QUESTION:  Yeah.  Will it be in the conversation?

SECRETARY POMPEO:  So I’ve been working on this for 20 months as Secretary of State and trying to do my part as the CIA director as well developing the facts and data.  When we were talking about corruption, we talked about every element of corruption inside of Ukraine, whether it was corruption that took place inside of commercial entities, private businesses, quasi-private businesses, corruption inside the government, and Ambassador Volker’s work in the southeast, right?  He was working to help deliver a good outcome in the Donbas region.  He was also focused on trying to help us deliver a proposal where we could create an environment where we would stamp out this longstanding corruption, and we continue to work on those very same programs today.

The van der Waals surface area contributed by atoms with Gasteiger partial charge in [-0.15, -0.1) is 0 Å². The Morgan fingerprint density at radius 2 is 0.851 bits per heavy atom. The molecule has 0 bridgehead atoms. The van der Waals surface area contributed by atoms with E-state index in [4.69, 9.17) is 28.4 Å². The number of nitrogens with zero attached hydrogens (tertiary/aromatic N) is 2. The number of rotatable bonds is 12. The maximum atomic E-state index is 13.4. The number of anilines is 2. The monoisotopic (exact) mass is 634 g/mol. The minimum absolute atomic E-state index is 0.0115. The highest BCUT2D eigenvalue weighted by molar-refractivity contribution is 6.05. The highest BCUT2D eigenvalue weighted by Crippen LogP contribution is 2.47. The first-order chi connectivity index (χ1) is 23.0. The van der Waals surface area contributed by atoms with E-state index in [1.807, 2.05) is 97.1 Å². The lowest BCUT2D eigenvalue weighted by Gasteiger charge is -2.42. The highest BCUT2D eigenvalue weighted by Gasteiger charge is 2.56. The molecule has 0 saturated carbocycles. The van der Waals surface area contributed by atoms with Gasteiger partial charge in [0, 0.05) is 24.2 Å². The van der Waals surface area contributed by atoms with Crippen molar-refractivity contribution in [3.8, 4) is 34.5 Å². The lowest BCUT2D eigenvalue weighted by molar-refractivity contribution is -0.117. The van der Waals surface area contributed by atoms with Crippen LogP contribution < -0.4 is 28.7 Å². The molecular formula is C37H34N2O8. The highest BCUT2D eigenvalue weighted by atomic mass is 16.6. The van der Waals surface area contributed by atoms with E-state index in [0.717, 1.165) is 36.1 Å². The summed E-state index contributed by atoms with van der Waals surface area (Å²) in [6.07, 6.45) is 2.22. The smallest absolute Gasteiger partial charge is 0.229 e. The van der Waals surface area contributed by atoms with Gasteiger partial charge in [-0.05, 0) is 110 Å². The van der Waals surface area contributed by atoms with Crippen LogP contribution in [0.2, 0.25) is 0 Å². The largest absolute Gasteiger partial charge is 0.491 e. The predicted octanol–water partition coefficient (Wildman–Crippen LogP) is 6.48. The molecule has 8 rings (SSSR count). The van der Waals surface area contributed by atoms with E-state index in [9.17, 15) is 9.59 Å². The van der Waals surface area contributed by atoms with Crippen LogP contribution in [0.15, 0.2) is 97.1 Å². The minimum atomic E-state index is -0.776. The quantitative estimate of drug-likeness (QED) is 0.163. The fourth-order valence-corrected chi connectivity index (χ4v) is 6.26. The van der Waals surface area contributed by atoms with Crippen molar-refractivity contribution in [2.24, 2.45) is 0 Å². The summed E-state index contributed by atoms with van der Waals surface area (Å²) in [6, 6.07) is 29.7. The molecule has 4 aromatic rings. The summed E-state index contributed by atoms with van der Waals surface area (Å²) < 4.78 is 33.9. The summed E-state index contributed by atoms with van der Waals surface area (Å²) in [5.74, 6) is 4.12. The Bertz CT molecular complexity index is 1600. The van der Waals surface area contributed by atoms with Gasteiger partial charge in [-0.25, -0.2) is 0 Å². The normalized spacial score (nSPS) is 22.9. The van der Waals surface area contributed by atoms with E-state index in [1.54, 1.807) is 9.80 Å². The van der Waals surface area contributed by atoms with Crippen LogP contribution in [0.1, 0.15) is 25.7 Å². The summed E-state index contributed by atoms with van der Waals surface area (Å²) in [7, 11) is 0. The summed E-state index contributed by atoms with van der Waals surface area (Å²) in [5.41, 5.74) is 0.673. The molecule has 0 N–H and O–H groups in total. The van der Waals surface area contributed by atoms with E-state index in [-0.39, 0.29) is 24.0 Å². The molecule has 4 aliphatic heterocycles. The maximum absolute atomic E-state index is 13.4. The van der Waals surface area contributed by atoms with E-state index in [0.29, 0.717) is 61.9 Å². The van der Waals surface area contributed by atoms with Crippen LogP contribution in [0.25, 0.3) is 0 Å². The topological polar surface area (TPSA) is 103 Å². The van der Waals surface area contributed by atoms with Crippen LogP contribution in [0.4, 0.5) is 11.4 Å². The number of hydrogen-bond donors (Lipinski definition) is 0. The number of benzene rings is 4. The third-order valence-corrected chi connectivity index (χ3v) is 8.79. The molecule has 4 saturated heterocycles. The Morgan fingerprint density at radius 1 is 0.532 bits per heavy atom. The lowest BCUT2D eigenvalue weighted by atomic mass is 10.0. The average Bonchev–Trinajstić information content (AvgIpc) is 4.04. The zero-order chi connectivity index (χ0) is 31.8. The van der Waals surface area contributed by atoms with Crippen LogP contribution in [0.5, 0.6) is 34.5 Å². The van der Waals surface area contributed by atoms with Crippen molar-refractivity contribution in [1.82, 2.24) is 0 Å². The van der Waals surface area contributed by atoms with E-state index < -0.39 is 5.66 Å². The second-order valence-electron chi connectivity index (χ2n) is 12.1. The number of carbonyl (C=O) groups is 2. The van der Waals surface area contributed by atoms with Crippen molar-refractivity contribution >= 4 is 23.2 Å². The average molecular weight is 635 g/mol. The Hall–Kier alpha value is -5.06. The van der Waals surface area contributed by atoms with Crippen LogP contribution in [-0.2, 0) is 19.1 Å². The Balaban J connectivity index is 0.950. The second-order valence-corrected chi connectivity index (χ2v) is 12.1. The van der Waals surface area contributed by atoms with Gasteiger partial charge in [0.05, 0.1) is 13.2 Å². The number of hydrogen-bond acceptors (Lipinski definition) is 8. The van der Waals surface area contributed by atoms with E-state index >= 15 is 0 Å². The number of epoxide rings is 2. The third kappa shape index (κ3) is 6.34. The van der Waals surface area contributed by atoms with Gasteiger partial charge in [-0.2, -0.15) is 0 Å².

I don’t want to talk about particular individuals.  It’s not worth it.  It’s a long list in Ukraine of corrupt individuals and a long history there.  And President Zelensky has told us he’s committed to it.  The actions he’s taken so far demonstrate that, and I look forward to having a conversation about that with him as well.

QUESTION:  And then this could be off the record if you like it be and my colleagues agree, but there’s no ambassador there now.  Are you looking at —

SECRETARY POMPEO:  We have a charge.  We have a charge there now.

QUESTION:  Well, I know.  Yeah, but there’s someone in line, and I’m just wondering if you don’t think it would be a good time when you’re in Kyiv to announce —